Hatteras Village & Hatteras Inlet History



Because of the strong northward current of the Gulf Stream, most southbound sailing vessels had to choose a distant offshore course or a perilous inner course near the dangerous shoals.

There are many accounts of ships being caught in unfavorable winds and not being able to round Cape Point for weeks. Surfmen with the Lifesaving Service maintained a close watch over the ships in the doldrums. It would spell certain disaster should the winds turn unfavorable and drive them closer to shore. One such watch reported over 100 vessels unable to round Diamond Shoals and held north of Cape Hatteras for 26 days!

On September 7, 1846, the present Hatteras inlet was opened by a violent gale. This was the same storm that opened present-day Oregon Inlet to the north. The new Hatteras Inlet was a strategic connection between the Atlantic Ocean and the Pamlico Sound. It was made all the more important because it demanded less of a struggle against the Gulf Stream to reach it from the north. A fishing and shipping village arose near the inlet. A post office was established at Hatteras Village in 1858.

In 1861 the Hatteras area became the first portion of the Confederacy to fall victim to Union forces. In 1861 Confederate forts --Fort Clark and Fort Hatteras-- guarding the inlet quickly fell. The stategic importance of Hatteras Inlet under the control Union Fort Wool became apparent as the entire NC coastal region around the Pamlico and Albemarle Sounds eventually fell to Union occupation. After the Civil War, the Durants lifesaving station was built near the village in 1878. By the turn of the century, a US weather station was also active at Hatteras.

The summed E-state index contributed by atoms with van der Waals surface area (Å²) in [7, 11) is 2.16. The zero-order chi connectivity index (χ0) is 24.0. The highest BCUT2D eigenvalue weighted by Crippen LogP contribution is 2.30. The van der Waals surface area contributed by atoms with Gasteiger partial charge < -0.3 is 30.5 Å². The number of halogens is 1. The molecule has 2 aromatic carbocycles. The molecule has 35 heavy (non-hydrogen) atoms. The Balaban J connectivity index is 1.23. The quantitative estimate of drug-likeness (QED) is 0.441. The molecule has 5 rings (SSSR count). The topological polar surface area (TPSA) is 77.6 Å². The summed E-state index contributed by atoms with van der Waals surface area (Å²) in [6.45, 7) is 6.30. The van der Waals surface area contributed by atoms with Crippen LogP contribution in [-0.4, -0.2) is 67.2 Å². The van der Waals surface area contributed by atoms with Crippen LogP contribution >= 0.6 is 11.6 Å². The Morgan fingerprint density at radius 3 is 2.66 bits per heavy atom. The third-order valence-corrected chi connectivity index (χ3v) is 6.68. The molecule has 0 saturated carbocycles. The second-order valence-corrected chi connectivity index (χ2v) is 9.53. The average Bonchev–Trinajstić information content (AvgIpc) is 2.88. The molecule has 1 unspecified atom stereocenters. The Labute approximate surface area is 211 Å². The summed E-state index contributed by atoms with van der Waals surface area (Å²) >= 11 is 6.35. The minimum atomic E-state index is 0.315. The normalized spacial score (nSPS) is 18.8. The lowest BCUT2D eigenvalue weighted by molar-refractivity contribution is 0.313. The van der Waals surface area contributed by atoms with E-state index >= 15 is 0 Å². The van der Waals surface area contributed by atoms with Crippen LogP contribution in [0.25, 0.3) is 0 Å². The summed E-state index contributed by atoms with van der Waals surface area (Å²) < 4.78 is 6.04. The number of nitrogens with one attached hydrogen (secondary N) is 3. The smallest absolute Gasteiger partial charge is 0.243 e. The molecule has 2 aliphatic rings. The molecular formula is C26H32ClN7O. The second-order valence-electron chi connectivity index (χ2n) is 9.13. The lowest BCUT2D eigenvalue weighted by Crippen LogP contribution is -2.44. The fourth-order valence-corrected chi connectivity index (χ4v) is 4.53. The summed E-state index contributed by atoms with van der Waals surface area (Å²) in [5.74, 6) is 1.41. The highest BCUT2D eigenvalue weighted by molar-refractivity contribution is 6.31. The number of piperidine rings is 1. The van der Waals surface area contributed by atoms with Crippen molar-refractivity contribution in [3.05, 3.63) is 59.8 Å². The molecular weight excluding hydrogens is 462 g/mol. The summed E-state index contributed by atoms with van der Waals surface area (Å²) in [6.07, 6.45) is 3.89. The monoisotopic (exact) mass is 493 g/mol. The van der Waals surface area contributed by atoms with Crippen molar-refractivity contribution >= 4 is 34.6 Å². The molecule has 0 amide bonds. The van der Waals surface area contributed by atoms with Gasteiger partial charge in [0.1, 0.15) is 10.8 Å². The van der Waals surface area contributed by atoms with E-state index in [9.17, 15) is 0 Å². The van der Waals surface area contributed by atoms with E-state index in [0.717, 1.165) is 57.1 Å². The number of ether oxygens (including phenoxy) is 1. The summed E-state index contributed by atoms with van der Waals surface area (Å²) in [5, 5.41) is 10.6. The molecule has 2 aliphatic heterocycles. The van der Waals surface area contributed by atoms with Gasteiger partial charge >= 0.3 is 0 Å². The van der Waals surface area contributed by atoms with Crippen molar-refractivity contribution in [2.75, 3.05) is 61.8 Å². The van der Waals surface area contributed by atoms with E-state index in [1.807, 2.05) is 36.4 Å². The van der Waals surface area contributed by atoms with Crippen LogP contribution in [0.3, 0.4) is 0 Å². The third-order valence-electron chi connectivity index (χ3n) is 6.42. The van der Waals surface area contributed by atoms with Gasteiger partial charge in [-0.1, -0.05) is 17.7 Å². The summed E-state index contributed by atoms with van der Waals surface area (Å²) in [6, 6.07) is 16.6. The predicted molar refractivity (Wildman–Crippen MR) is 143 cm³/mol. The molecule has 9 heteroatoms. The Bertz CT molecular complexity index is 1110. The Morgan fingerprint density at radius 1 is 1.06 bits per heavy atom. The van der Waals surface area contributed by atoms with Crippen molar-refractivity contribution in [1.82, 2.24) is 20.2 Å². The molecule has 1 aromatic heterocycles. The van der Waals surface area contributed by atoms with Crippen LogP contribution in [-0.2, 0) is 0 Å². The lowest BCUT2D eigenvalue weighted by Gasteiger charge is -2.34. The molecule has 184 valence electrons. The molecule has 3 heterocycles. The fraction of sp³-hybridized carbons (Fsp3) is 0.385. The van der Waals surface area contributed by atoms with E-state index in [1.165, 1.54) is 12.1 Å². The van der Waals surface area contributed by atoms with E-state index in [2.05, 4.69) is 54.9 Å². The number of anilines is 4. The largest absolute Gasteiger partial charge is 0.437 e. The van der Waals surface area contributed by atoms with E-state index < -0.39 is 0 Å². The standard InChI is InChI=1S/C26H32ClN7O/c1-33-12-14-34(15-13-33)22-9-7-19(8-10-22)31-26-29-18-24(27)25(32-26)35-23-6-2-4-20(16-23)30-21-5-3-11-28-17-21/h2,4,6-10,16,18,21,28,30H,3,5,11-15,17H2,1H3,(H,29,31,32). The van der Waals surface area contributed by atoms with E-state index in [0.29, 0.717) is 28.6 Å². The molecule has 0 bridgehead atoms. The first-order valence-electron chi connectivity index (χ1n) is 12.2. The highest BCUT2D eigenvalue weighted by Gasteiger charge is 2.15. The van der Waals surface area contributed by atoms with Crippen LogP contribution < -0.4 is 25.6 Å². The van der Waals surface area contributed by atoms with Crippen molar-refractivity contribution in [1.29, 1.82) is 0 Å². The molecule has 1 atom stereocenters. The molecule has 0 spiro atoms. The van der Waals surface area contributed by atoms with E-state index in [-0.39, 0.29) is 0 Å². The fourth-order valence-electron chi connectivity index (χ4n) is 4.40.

In the mid-1930s, the Army Corps of Engineers dredged a channel which allowed better access from the sound to Hatteras Inlet. Soon, a sizable fishing fleet began to develop at Hatteras.

During World War II, this area became known a "Torpedo Junction," due to the heavy loss of ships attacked by German submarines. Over 100 ships were lost in the waters off Hatteras.

Following World War II, a private ferry began operating across the inlet to connect Hatteras and Ocracoke islands. The state took over the ferry in 1957, and it has continued in operation until the present.

Highway 12 did not reach Hatteras Village until the 1950s.





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Hatteras Village & Hatteras Inlet History






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